Prior to the Auckland services above, Australia’s flag carrier held the record for the world’s longest commercial flight, between Sydney and Dallas. This route was launched in 2014, and is currently operated by Qantas’ A380 aircraft, with a flight time of around 16 hours 50 minutes.

The aircraft offers 14 first class, 64 business, 35 premium economy and 371 economy seats. Economy seats feature 79cm seat pitches while premium economy starts at 97cm.



Singapore Airlines A350-900

Singapore Airlines

From: Singapore
To: San Francisco
Distance: 13,595km

The carrier launched nonstop flights between Singapore and San Francisco in October 2016, a route which is currently the longest in the airline’s network.

The route is operated by SIA’s new A350-900 aircraft, which are configured in three classes, with 42 business class seat, 24 in premium economy and 187 in economy. Premium economy recline 20cm backward, and seat pitches are 15cm longer than economy.


Forthcoming services

Qantas new logo


From: Perth
To: London
Distance: 14,498km

The Australian flag carrier now flies nonstop between London and Perth using its new B787-9 aircraft.

The 17-hour flight is just short of Qatar Airways’ Doha-Auckland service in terms of distance, but it is also the only direct, nonstop route between the UK and Australia.

Qantas’ Dreamliner aircraft operating the flight is configured for three classes, with 42 fully-flat Business Suites, 28 of the carrier’s newly-designed premium economy seat, and 166 in economy.


Singapore Airlines A350-900

Singapore Airlines

From: Singapore
To: Los Angeles and New York
Distance: 14,113km and 15,348km respectively

Singapore’s flag carrier has previously operated nonstop flights to both Los Angeles and New York but was forced to cancel the services in 2013, when it retired its A340-500s from service.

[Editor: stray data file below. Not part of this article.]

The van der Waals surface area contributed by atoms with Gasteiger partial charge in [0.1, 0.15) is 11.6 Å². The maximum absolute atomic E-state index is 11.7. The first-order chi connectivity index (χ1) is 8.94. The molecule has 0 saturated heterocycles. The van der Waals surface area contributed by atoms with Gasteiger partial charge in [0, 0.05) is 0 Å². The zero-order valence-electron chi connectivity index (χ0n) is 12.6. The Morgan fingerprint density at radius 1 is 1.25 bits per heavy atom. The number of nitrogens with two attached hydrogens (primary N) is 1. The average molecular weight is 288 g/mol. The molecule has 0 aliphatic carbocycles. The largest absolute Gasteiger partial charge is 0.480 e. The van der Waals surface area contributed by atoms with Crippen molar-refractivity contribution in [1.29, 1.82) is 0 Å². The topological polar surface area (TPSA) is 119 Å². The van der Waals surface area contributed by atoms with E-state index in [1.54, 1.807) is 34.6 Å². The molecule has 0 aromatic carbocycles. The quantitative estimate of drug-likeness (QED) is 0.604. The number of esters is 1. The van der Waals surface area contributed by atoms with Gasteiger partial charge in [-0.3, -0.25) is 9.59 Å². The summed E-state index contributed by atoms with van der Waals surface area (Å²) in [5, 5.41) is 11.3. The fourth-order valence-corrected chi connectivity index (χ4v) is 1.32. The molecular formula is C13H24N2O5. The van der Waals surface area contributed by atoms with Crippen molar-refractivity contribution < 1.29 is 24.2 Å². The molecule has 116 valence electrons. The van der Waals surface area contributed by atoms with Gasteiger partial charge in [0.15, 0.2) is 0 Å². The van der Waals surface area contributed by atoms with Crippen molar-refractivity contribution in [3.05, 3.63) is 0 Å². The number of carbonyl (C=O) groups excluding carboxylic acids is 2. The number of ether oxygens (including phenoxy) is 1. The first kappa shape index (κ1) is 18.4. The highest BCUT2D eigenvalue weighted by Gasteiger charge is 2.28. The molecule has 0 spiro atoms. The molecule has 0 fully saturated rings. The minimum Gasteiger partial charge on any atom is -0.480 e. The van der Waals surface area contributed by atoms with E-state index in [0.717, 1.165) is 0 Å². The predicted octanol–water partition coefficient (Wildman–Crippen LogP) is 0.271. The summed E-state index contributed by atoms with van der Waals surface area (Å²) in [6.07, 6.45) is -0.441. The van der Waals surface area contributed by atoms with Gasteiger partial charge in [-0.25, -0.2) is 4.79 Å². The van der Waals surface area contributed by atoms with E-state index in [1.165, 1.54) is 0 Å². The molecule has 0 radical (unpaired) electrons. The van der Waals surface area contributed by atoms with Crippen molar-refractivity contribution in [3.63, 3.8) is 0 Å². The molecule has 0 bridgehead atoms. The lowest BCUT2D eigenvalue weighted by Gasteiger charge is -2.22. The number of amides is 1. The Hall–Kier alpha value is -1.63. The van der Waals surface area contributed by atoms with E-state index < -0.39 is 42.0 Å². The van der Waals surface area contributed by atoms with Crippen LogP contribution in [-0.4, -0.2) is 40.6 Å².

SIA has since signed an agreement to be the launch customer for a new ultra-long-range variant of the Airbus A350 aircraft, paving the way for the carrier to relaunch these services from March 2018.

Should these come to fruition SIA is likely to regain the crown for the world’s longest commercial flight, with the Singapore-New York route being around 800km longer than Qatar’s Doha-Auckland service.


A special note to...

Air India B787

Air India

From: Delhi
To: San Francisco

Air India’s route between Delhi and San Francisco is considered by some to be among the world’s longest, because of the considerable difference between its great circle distance (12,400km), and the actual route taken by the carrier.

The flight’s current routing over the Pacific Ocean means it can cover as much as 14,500km, which places it up there with Qatar Airways’ and Emirates’ services to Auckland.


And the longest ever commercial flight...

Qantas tailfin logo


From: London
To: Sydney
Distance: around 18,000km

In 1989 Qantas operated a one-off, nonstop delivery flight for one of its B747 aircraft (named City of Canberra), covering 18,000km and taking just over 20 hours.

The flight had 16 paying passengers on board, making it what is generally considered to be the longest ever commercial (non-charter) nonstop service.


Additional research by Olivia Hultgren